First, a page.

A new technique is now available called Patient Matched Knee Replacement. This new approach to preoperative planning utilizes 3 dimensional MRI images (magnetic resonance imaging) to provide the surgeon with a customized, 3D template for every patient prior to surgery.
What is Knee Arthroscopy?
Knee arthroscopy is a minimally invasive surgical procedure performed through 2 small 5-10mm incisions (ie. key hole surgery) using an advanced HD camera and special instruments to visualise and work inside the knee joint. Almost all aspects of knee conditions can be treated successfully with knee arthroscopy.
Knee arthroscopy is a minimally invasive approach resulting in less tissue damage, less pain, less blood loss, and faster recovery and return of function.
Unicompartmental (Partial) Knee Replacement
What is a uni-compartmental knee replacement (UKR)?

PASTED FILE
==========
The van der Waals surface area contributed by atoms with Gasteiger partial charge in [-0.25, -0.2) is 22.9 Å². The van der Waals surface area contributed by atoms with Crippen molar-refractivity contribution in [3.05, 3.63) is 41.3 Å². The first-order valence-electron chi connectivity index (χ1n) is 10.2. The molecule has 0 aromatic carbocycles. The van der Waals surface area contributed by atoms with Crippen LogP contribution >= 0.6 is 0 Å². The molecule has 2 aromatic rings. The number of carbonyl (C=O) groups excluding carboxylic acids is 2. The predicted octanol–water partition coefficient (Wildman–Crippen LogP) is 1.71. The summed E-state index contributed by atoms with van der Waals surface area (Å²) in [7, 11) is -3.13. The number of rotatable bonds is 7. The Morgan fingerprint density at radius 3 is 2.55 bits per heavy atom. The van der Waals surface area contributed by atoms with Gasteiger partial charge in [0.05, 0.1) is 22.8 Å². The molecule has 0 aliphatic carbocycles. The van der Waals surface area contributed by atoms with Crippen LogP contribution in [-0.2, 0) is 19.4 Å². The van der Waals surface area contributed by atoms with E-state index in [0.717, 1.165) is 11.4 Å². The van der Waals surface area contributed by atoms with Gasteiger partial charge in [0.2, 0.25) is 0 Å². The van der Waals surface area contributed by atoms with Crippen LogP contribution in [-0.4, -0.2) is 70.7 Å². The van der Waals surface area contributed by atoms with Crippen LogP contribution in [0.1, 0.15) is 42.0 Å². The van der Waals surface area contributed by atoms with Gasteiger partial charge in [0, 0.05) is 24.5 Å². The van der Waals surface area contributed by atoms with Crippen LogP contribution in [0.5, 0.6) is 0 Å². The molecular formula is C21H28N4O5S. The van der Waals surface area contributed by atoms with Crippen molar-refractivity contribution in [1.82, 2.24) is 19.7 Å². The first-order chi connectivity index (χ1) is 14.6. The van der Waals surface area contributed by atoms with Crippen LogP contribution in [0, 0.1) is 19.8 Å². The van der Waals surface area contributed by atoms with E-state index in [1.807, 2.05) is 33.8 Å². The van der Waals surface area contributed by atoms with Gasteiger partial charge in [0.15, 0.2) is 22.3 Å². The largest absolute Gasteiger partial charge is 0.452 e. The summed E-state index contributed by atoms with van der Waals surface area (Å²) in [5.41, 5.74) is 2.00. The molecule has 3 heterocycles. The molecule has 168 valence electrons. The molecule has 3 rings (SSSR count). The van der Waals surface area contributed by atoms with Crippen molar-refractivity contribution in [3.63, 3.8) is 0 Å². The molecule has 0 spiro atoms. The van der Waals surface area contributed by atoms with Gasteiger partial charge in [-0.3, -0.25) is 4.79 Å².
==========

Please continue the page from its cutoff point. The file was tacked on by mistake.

Patients with osteoarthritis that is limited to just one part of the knee may be candidates for a uni-compartmental knee replacement (also called a “partial” knee replacement). Your knee is divided into three major compartments: the medial compartment (ie. the inside part of the knee), the lateral compartment (ie. the outside part), and the patellofemoral compartment (ie. the front of the knee between the kneecap and thighbone). In a uni-compartmental knee replacement, only the damaged compartment is replaced with metal and plastic. The healthy cartilage and bone in the remainder of the knee is left alone. The knee joint becomes worn-out most commonly as a result of osteoarthritis but may also result from other causes such as trauma or injuries, meniscal tears and overuse. The aim of a UKR is to relieve pain, restore function and movement, and improve quality of life. The potential benefits of a UKR over a total knee replacement (TKR) are: the smaller incision, less bone removal, less blood loss, faster recovery, better range of movement and a more “natural” feeling knee. The disadvantages of a UKR compared with a TKR include slightly less predictable pain relief, and the potential need for more surgery.